For more than 20 years, students and researchers at Emory and Georgia Tech have been blazing new trails together at the intersection of medicine and engineering
Fearlessness and ingenuity. That’s what drew Manu Platt to Georgia Tech and Emory’s then-newly minted Wallace H. Coulter Department of Biomedical Engineering in 2001. He joined the Ph.D. program as part of its second class of doctoral students.
Platt had recently graduated from Morehouse College in Atlanta and had his mind set on working for NASA. However, he knew the complementary strengths of both universities — Georgia Tech’s prowess in engineering and Emory’s excellence in the life sciences — and was intrigued by what could happen when these two institutions put their minds together. Even though it was risky and unprecedented at the time, to Platt and many others, it seemed to bring together the best of two worlds.
Working in the lab of Hanjoong Jo, distinguished faculty chair in Coulter BME and professor of medicine at Emory School of Medicine, Platt confirmed he had made the right career move. He helped tackle cutting-edge research on how mechanical forces can affect blood flow and be used to treat human heart disease. Platt found the work exhilarating, knowing he was contributing to discoveries and potential innovations that could someday help save lives.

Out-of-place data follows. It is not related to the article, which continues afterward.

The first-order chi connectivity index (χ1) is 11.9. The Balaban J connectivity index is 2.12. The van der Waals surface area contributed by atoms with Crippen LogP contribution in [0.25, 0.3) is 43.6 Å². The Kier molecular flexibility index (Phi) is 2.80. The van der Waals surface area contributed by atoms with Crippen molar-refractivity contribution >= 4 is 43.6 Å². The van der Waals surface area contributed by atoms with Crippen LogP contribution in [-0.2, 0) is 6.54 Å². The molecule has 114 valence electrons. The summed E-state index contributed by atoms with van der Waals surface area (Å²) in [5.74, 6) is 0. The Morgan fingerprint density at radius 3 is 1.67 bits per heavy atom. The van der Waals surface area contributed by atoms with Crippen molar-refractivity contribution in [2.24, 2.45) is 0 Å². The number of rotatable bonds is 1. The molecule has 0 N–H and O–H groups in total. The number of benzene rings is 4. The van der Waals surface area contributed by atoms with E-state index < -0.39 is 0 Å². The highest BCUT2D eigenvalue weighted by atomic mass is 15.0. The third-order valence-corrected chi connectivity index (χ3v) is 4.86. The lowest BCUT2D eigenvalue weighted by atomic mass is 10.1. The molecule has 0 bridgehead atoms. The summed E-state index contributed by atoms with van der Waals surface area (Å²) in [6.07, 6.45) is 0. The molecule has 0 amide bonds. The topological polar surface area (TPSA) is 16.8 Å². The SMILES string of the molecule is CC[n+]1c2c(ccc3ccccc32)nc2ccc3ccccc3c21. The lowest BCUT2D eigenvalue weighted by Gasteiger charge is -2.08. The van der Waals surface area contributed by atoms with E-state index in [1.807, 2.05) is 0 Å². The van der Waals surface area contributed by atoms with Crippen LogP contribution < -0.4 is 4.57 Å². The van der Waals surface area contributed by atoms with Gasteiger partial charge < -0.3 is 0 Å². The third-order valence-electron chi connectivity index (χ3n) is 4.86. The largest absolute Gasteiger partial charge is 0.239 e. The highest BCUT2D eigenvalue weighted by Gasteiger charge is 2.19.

Now, the former student is a teacher, and in Platt’s lab located at Georgia Tech, Ph.D. students are looking at how they can halt debilitating strokes in children living with sickle cell disease. His hope is to identify a “druggable target” that will help protect kids as young as two years old.
“We have identified these enzymes that are highly elevated in people with sickle cell,” says Platt, associate chair for graduate studies for the Coulter Department. “We have found a drug that works well with mice but it’s too harsh for humans. We’re working with a chemical engineer to figure out a safer way of delivery.”
Platt’s path — and his work — are just one example of what Emory and Georgia Tech envisioned when they created the Coulter biomedical engineering joint program 20 years ago. As researchers at both universities talked about the need for such a groundbreaking, interdisciplinary effort, their goal was nothing less than to find solutions to seemingly unsolvable problems. It was a perfect fit for the two universities to partner on joint degree pathways for undergraduate and graduate students since they’d previously collaborated on the Emory/Georgia Tech Biomedical Technology Research Center.
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